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Wheat stripe rust: Are recent pandemic races associated with the sexual cycle of the pathogen?

Julian Rodriguez Algaba: Aarhus University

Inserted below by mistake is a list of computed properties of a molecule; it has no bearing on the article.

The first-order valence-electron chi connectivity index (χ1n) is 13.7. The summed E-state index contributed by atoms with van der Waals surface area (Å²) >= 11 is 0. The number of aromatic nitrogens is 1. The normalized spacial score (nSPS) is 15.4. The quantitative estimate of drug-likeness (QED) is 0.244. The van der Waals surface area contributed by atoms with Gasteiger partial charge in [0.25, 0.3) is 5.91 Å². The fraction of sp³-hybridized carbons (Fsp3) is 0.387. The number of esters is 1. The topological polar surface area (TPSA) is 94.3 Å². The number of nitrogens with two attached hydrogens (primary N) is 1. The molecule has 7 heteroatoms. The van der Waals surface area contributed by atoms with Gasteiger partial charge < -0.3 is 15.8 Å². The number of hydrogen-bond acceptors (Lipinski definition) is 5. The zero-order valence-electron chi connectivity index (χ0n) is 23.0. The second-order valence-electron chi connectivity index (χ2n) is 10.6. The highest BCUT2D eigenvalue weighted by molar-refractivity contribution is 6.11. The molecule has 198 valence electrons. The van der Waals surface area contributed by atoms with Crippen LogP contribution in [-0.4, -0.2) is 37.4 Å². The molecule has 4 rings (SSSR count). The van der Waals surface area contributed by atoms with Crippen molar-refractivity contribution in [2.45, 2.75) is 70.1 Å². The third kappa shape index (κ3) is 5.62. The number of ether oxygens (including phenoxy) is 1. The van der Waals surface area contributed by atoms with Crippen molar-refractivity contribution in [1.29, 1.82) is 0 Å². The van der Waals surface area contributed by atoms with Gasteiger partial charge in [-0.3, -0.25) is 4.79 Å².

<div>A changing climate and increasing travel and trade may be important drivers for inter-continental spread of yellow (stripe) rust to new areas and spread of new races to previously resistant crop varieties. The latter was the case when the NW European <em>Puccinia striiformis</em> population in 2011 was replaced by new races of non-European origin. The ‘Warrior’ race was present at many locations in the first year of detection, whereas the ‘Kranich’ race was predominant only in few regions. Presence of several multi-locus genotypes of both races was consistent with a hypothesis of aerial spread of spores from genetically diverse source populations. Both races produced more telia on the wheat host than previously detected races in Europe, and teliospores were able to germinate and produce basidiospores infecting the alternate host, <em>Berberis</em> <em>vulgaris</em>. Sexual reproduction was completed under experimental conditions by recovery of progeny isolates from wheat inoculated by aeciospores from <em>B. vulgaris.</em> Based on informative microsatellite markers and reference isolates from six continents, it was concluded that the ‘Warrior’ and ‘Kranich’ races originated from the centre of diversity of the yellow rust fungus in the near-Himalayan region. The study illustrated the potential role of sexual reproduction of wheat rust fungi, serving as a reservoir for new races replacing distant clonal populations, and causing disease epidemics at continental scales on previously resistant crop varieties.</div>

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